A few days ago, I was discussing self-care with one of my coaching clients. The client shared that establishing a self-care routine was proving challenging because “it feels selfish.”
Like my client, I also struggled with self-care at a certain time in my life. I wanted to be a successful Afro-Arab immigrant, but the formula I created for being successful in the United States was deeply flawed, and shaped by systemic oppression–for example, there were situations where my professional competency was questioned because I received my education outside of the USA or because English is not my first language. With that in mind, I put so much pressure on myself to advance in my career, and I treated self-care as an occasional luxury rather than a necessity.
As a mental health coach who focuses on issues faced by people in the Black, Indigenous and people of color (BIPOC) community, I am in the business of caring for and supporting others. In order for me and my fellow mental health coaches to best serve our clients and shoulder their struggles, it’s important that we practice what we preach. We need to take care of ourselves and not just occasionally–it has to be consistent and multidimensional.
There are four key dimensions of self-care that need to be nurtured regularly: physical, emotional, psychological and spiritual.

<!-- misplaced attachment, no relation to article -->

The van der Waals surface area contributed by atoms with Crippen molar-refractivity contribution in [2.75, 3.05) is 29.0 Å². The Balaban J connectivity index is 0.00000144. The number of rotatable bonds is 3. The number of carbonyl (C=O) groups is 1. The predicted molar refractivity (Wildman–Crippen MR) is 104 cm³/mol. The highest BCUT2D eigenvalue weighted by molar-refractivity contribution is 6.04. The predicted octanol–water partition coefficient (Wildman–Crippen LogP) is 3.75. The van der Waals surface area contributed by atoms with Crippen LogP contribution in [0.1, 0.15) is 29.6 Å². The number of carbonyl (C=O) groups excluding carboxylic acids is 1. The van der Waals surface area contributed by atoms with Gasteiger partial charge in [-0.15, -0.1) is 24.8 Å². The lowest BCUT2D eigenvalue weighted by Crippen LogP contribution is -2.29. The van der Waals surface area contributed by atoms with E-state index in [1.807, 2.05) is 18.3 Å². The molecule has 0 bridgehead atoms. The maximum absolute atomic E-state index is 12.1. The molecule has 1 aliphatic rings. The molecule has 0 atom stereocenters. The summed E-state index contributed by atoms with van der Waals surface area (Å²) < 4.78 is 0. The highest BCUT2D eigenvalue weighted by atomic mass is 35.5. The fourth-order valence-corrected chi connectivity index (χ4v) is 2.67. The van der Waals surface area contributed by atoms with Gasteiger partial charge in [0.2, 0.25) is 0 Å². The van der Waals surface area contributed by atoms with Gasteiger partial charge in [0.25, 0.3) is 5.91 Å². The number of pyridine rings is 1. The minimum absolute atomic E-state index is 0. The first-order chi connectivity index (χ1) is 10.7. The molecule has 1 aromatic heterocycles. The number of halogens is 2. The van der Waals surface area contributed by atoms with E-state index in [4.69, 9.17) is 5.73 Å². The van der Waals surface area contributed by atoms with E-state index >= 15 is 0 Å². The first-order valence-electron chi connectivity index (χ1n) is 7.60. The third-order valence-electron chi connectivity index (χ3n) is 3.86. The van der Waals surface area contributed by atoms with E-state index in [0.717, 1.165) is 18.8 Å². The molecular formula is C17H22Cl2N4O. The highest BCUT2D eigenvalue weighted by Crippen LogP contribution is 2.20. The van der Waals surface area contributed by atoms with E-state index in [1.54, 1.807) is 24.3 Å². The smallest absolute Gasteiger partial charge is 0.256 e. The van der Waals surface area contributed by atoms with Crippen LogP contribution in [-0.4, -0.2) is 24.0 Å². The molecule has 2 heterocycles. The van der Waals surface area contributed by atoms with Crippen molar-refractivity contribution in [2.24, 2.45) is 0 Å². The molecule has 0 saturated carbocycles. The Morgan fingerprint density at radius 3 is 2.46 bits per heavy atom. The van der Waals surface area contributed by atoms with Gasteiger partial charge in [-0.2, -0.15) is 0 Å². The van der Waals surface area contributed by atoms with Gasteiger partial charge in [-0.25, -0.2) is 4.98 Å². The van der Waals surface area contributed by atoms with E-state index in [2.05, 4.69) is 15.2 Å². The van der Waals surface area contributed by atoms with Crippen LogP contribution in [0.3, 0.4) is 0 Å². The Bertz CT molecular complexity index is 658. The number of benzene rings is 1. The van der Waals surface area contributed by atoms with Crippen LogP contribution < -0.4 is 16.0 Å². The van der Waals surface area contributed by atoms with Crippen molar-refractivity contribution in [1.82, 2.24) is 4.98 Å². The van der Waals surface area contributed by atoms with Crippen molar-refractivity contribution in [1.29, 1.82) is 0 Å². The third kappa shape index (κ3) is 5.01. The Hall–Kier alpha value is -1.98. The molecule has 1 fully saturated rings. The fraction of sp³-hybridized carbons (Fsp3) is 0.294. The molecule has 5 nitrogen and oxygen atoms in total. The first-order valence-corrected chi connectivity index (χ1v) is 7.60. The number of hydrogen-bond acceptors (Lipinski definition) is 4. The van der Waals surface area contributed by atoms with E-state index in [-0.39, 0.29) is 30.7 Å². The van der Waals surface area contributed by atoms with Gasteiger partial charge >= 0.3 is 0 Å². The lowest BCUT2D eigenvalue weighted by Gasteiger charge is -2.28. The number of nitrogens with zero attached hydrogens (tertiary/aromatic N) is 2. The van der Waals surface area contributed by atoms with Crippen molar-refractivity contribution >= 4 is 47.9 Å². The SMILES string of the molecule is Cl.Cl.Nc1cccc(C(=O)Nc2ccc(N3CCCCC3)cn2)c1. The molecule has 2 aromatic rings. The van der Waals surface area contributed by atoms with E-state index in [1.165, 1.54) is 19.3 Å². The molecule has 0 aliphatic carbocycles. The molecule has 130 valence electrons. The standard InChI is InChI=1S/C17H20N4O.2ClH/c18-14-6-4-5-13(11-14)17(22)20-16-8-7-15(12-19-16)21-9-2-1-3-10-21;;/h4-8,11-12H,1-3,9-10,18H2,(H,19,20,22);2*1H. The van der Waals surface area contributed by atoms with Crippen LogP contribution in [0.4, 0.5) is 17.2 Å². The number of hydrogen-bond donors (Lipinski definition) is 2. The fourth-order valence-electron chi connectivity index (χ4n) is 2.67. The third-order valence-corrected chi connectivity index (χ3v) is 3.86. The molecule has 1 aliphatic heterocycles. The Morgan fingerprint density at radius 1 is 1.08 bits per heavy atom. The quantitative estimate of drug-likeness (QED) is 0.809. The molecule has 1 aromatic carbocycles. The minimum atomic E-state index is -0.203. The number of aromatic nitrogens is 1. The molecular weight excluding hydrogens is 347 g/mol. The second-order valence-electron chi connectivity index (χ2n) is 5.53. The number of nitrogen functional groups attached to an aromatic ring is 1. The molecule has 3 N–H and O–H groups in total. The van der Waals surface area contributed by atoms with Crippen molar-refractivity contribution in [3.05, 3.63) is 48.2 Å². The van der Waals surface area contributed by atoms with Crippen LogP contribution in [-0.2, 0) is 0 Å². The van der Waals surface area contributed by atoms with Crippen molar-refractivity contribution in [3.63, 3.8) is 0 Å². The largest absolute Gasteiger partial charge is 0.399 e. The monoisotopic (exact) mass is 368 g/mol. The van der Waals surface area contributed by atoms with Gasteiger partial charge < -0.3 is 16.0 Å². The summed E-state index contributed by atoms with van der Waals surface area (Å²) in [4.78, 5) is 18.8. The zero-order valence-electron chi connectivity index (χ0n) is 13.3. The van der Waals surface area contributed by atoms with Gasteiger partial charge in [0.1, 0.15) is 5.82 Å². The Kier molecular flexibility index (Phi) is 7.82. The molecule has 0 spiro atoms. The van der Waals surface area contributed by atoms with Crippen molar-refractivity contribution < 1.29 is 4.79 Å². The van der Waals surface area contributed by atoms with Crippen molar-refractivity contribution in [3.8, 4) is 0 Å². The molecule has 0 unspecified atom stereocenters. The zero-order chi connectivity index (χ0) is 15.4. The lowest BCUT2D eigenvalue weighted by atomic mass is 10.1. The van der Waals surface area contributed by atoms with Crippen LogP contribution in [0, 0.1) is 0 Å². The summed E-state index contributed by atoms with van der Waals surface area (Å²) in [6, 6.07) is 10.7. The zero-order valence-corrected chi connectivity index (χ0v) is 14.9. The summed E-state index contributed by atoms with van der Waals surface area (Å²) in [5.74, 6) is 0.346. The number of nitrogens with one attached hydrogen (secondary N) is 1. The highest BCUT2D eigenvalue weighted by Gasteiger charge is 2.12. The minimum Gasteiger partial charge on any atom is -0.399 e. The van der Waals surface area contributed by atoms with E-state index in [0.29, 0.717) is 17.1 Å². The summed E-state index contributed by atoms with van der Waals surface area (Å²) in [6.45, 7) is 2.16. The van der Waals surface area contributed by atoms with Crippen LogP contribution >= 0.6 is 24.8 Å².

Physical self-care includes everything we do to maintain the wellbeing of our physical body like drinking water, eating foods that nourish and bring joy and being active in whatever way is available to us.
There are many ways to tend to your emotional health including receiving and giving love and kindness, nurturing your relationship with yourself and others and maintaining healthy emotional boundaries.
Psychological self-care is focused on engaging the mind and fostering developmental growth. This can come in the form of learning new skills, increasing your awareness and understanding of social or political issues or anything that challenges you in a healthy way.
Spiritual self-care includes activities that give us a sense of meaning and purpose. Prayer, mindfulness and spending time in nature are all ways that you can enhance your sense of purpose and meaning. Actively cultivating gratitude for yourself, others and the good things in your life is another way to practice spiritual self-care.
Self-care is more powerful and accessible when it exists within a working environment that promotes employee wellbeing. For that reason, Lyra’s mental health coaches exist within a community of mutual care and emotional support. All Lyra coaches join a cohort of peers that meets biweekly with the purpose of creating the space for coaches to give and receive professional support.
Some ways that Lyra coaches support one another’s balance of work and self-care include: